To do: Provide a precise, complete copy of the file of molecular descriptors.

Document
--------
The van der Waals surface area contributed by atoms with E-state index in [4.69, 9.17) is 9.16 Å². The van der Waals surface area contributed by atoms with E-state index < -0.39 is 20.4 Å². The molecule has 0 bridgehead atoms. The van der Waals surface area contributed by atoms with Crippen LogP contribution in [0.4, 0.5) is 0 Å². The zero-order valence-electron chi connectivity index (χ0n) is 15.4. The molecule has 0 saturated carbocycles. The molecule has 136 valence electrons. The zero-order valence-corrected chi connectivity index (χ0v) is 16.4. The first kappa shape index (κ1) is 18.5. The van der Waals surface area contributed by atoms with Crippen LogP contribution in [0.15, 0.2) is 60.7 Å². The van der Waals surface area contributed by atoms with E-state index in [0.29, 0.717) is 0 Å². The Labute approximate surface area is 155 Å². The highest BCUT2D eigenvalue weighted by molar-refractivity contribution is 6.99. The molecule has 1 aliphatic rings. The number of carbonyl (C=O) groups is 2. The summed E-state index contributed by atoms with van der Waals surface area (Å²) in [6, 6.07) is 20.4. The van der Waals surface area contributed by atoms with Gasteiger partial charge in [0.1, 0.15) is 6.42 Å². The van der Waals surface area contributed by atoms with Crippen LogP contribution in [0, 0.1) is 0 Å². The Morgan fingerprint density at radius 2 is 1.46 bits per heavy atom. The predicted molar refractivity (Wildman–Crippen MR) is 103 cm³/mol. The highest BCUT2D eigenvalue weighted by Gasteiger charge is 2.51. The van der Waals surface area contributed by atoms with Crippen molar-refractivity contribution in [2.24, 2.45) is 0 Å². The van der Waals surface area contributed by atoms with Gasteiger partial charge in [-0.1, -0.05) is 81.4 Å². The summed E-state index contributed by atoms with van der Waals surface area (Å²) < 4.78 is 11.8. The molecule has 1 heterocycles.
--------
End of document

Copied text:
The van der Waals surface area contributed by atoms with E-state index in [4.69, 9.17) is 9.16 Å². The van der Waals surface area contributed by atoms with E-state index < -0.39 is 20.4 Å². The molecule has 0 bridgehead atoms. The van der Waals surface area contributed by atoms with Crippen LogP contribution in [0.4, 0.5) is 0 Å². The zero-order valence-electron chi connectivity index (χ0n) is 15.4. The molecule has 0 saturated carbocycles. The molecule has 136 valence electrons. The zero-order valence-corrected chi connectivity index (χ0v) is 16.4. The first kappa shape index (κ1) is 18.5. The van der Waals surface area contributed by atoms with Crippen LogP contribution in [0.15, 0.2) is 60.7 Å². The van der Waals surface area contributed by atoms with E-state index in [0.29, 0.717) is 0 Å². The Labute approximate surface area is 155 Å². The highest BCUT2D eigenvalue weighted by molar-refractivity contribution is 6.99. The molecule has 1 aliphatic rings. The number of carbonyl (C=O) groups is 2. The summed E-state index contributed by atoms with van der Waals surface area (Å²) in [6, 6.07) is 20.4. The van der Waals surface area contributed by atoms with Gasteiger partial charge in [0.1, 0.15) is 6.42 Å². The van der Waals surface area contributed by atoms with Crippen LogP contribution in [0, 0.1) is 0 Å². The Morgan fingerprint density at radius 2 is 1.46 bits per heavy atom. The predicted molar refractivity (Wildman–Crippen MR) is 103 cm³/mol. The highest BCUT2D eigenvalue weighted by Gasteiger charge is 2.51. The van der Waals surface area contributed by atoms with Crippen molar-refractivity contribution in [2.24, 2.45) is 0 Å². The van der Waals surface area contributed by atoms with Gasteiger partial charge in [-0.1, -0.05) is 81.4 Å². The summed E-state index contributed by atoms with van der Waals surface area (Å²) < 4.78 is 11.8. The molecule has 1 heterocycles.